Lilian Saarinen

April 17, 1012 – May 22, 1995

Lilian Louisa Swan Saarinen, daughter of Dr. Arthur Warton Swann and Susan Ridley Sedgwick, was born in New York City. Lily demonstrated an early love of animals, going with a caretaker after school each day to the Bronx Zoo to draw. As a student at Hamilton College in New York, studying with Louise Saunders, Lily studied a variety of subjects.
Finished with her two years of study with Louise, Lily approached Alexander Archipenko at the Art Students League of New York and asked to join his class. After demonstrating her ability to draw, he let her into his top class saying that she demonstrated a sculptor’s drawing that showed form inherent in line. Following her studies with Archipenko, she became a student of Albert Stewart, met sculptor Henry Kries and soon became a student of sculptor Heinz Warneke during her summers. She took a trip to Munich, and received an invitation from Alice Damrosch to visit St. Anton Amalberg. There, she fell in love with skiing and studied with Swiss ski champion Otto Furrer before joining the first women’s U.S. Olympic ski team in 1936.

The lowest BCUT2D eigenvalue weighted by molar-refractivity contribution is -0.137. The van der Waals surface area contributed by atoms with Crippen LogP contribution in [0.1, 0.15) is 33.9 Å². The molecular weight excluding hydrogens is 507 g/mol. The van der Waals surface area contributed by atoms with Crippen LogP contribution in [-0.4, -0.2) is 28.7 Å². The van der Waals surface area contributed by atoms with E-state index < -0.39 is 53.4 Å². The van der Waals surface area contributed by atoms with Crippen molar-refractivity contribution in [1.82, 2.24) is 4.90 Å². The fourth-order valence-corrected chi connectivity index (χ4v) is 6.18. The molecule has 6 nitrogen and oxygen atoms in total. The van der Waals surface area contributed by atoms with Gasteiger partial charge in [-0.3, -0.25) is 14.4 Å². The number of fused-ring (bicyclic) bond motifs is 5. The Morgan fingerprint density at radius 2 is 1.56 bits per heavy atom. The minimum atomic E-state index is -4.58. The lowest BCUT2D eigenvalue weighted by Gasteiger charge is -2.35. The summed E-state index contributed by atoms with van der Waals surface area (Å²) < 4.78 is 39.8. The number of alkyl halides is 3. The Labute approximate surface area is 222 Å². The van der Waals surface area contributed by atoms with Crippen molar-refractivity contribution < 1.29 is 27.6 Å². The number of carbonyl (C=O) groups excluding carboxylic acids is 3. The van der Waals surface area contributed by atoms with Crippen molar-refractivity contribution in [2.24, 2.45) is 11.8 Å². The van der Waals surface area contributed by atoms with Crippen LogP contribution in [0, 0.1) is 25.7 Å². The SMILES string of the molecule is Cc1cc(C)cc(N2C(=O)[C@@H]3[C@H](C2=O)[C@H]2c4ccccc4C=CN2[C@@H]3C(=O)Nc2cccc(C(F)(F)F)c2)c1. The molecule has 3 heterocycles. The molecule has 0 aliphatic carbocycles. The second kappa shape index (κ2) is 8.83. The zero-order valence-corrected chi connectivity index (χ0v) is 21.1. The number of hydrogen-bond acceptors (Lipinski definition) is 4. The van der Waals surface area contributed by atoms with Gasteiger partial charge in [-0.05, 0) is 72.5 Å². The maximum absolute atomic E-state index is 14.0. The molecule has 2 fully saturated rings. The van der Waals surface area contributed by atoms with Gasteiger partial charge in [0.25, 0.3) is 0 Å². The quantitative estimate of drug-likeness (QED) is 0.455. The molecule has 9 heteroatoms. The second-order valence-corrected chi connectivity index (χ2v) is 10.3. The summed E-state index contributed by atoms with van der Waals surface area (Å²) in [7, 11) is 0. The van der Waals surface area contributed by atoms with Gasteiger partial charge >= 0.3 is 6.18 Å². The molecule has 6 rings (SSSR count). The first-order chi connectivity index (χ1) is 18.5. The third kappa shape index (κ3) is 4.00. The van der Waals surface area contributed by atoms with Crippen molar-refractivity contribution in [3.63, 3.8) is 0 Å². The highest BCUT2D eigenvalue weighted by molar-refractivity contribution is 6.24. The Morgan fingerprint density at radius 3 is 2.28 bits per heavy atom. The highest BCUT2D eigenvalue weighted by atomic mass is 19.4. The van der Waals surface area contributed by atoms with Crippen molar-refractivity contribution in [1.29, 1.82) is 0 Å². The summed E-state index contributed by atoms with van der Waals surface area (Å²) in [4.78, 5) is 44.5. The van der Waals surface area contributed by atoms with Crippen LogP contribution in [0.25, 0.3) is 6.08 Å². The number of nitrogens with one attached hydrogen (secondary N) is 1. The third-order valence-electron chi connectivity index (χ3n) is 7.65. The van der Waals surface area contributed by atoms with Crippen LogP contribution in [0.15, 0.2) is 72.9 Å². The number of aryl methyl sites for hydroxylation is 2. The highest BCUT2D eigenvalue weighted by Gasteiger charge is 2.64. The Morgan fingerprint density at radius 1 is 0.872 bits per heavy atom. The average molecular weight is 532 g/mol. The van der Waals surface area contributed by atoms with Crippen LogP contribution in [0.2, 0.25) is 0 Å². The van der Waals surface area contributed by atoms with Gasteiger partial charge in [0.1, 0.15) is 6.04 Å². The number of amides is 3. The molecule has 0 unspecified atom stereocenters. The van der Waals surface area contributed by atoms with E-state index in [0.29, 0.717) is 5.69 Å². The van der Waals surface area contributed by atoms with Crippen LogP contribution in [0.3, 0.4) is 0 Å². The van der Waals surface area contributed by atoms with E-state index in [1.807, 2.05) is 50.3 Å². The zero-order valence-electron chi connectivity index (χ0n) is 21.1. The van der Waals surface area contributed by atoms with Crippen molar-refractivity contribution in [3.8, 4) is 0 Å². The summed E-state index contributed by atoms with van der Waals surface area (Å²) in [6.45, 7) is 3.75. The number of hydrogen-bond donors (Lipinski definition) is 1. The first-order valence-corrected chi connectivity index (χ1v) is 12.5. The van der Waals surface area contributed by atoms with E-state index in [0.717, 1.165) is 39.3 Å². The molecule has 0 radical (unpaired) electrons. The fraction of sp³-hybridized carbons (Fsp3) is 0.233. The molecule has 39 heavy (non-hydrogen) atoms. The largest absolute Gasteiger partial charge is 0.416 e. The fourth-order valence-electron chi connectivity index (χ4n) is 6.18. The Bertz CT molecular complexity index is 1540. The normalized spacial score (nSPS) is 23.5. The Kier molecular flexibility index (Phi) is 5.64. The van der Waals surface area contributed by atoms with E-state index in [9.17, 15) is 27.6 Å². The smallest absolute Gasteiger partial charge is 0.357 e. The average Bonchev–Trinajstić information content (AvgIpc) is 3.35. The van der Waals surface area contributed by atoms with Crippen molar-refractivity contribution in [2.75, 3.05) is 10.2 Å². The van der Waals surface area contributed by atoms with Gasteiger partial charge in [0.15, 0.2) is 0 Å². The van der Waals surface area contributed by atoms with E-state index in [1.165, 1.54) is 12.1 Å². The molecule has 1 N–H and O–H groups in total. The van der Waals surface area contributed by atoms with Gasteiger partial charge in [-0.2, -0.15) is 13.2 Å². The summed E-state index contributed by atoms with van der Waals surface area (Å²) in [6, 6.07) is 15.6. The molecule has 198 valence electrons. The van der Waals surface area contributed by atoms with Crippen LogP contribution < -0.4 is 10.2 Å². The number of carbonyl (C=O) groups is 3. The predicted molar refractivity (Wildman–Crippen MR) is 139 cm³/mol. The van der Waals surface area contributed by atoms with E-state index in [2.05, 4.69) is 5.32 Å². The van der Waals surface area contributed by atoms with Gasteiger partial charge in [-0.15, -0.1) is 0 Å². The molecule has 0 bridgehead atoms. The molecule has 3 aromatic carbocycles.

In 1937, Lily began her sculpture studies at Cranbrook Academy of Art in Bloomfield Hills, Michigan, with Swedish sculptor Carl Milles. There she met Eliel and Eero Saarinen, Charles Eames, Ray Kaiser (Eames), Harry Bertoia, Harry Weese and Benjamin Baldwin and ceramist Maija Grotel among many other incredibly talented artists and designers. In 1939, Lily worked with Eero on Crow Island School, and in June of that year, she and Eero married. Over the next few years, Lily had a number of independent commissions but came together with Eero’s competition team again in 1947 to work on the submission for the Jefferson Westward Expansion Memorial Competition (St. Louis Arch).
Their son, Eric, was born in 1942, followed by daughter Susan in 1945. The marriage ended in divorce, and Lily and the children moved to Massachusetts in 1954, where she continued to work on commissions for KLM, Harbor National Bank and a series of portraits as well as serving on art juries in Massachusetts and New Hampshire and as an active member of the Cambridge Art Association.